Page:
15 June 2008
"Omar, a 69-year-old refugee from Baghdad, said he will die a 'slow death' if assistance is stopped. He and his family have depended on food and medical assistance since they fled to Syria in 2006." – UNHCR, May 2008. Iraq remains one of the most dangerous places in the world. Its refugee crisis is worsening. According to the United Nations High Commissioner for Refugees (UNHCR), since the US-led invasion of Iraq in March 2003, an estimated 4.7 million have been displaced both within and outside Iraq and for many the situation is desperate. A new report by Amnesty International, Rhetoric and reality: the Iraqi refugee crisis, says that the international community continues to fail to respond to the crisis in a meaningful way. Countries like Jordan and Syria host most of the refugees but are simply not equipped to meet the needs of all those arriving. Syria alone may be hosting more than a million refugees. As of 2007, only 1 percent of the total Iraqi displaced population was estimated to be in the industrialized world. To mark World Refugee Day, Amnesty International has called on the international community and, in particular, those states who participated in the US-led invasion of Iraq, to take real steps to alleviate the suffering of those displaced. The organization said these countries must urgently act on their responsibility to assist the host nations and humanitarian organizations operating in the region to support the large numbers of refugees. "Many refugees are finding it difficult to survive," said Philip Luther, Deputy Director of Amnesty International's Middle East and North Africa Programme. "They are banned from working and unable to pay rents, buy adequate food for themselves and their families, or obtain medical treatment. Those lucky enough to escape Iraq rely on savings which, for many, are rapidly running out." Many families are destitute and facing impossible choices and new risks, like having to resort to child labour and the prospect of being forced through circumstances to undertake "voluntary" return to Iraq.Humanitarian agencies cannot cope with growing demands as more refugees need help with the basics to survive. The UNHCR had planned that by the end of the year it would be distributing food to around 300,000 people in Syria alone. However, the agency recently announced that inadequate funding means that, by August 2008, it will not be able to "cover all basic health needs of Iraqis, and many serious and chronically ill Iraqis will not be able to receive their monthly medication." Current food aid for 150,000 refugees in Syria and Jordan could be reduced, forcing many Iraqis "into further destitution and raise the likelihood of higher malnutrition rates and increased child labor." Amnesty International believes it is imperative that the international community increase its contributions to humanitarian agencies such as UNHCR, as well as to the countries hosting Iraqi refugees. Furthermore, there must be a real and sustained effort to resettle vulnerable refugees, such as those with serious medical conditions, to countries where they will receive adequate care.Manal (not her real name), a refugee living in Damascus, told Amnesty International in February 2008 that three of her children, aged between six and 15 years, work so the family can survive. Her six-year-old boy sells chewing gum in the street, for about one US dollar a day; her 10-year-old daughter sells chewing gum about three days a week; her oldest son polishes shoes, for the equivalent of about US$2 a day. Her daughter is the only one who goes to school. The family fled to Syria in 2006 after their house in Baghdad was damaged by explosions.Despite claims among the international community that an "improvement" in the security situation in Iraq has led to people "voluntarily" returning, in reality, most return because they have run out of money and can no longer survive. They return despite the real danger to their lives.Apart from failing to provide adequate practical and financial support, some states are also rejecting the asylum claims of Iraqis at an alarming rate. More European states are deporting rejected asylum-seekers to Iraq, including countries like Sweden, once a positive example to its European neighbours. Some states are using indirect ways to return people to Iraq, for example cutting off assistance to rejected Iraqi asylum-seekers and therefore forcing them to return "voluntarily".The failure to respond to the crisis is contributing to the severe deterioration of human rights protection for individuals forced to flee their homes in search of safety. Support is desperately needed so that host countries in the region can meet their own responsibilities in allowing access to all those fleeing violence and human rights abuses.External Link:Iraqis in Egypt: Time is running out (Video)Amnesty International is not responsible for the contents of external sites.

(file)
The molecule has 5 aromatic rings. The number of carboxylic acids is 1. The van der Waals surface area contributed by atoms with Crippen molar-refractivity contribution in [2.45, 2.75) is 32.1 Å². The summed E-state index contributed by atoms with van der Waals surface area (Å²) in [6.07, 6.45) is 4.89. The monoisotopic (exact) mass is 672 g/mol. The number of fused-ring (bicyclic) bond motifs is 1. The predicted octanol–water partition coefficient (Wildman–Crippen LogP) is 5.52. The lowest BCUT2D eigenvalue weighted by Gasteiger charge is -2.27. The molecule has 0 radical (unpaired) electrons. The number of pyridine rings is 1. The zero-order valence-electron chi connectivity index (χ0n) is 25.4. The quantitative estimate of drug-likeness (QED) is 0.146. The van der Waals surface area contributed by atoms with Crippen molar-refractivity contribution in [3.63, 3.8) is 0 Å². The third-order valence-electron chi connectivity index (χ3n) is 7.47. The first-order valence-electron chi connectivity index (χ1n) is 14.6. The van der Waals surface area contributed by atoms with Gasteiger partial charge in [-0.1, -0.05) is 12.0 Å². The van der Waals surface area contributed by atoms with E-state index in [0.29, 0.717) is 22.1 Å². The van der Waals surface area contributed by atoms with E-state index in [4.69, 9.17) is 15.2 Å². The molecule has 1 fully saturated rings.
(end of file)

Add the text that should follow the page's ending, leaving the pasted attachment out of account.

منظمة العفو: مأساة اللاجئين العراقيين تتفاقم.. والحكومة تقدم صورة مضللة عنهم
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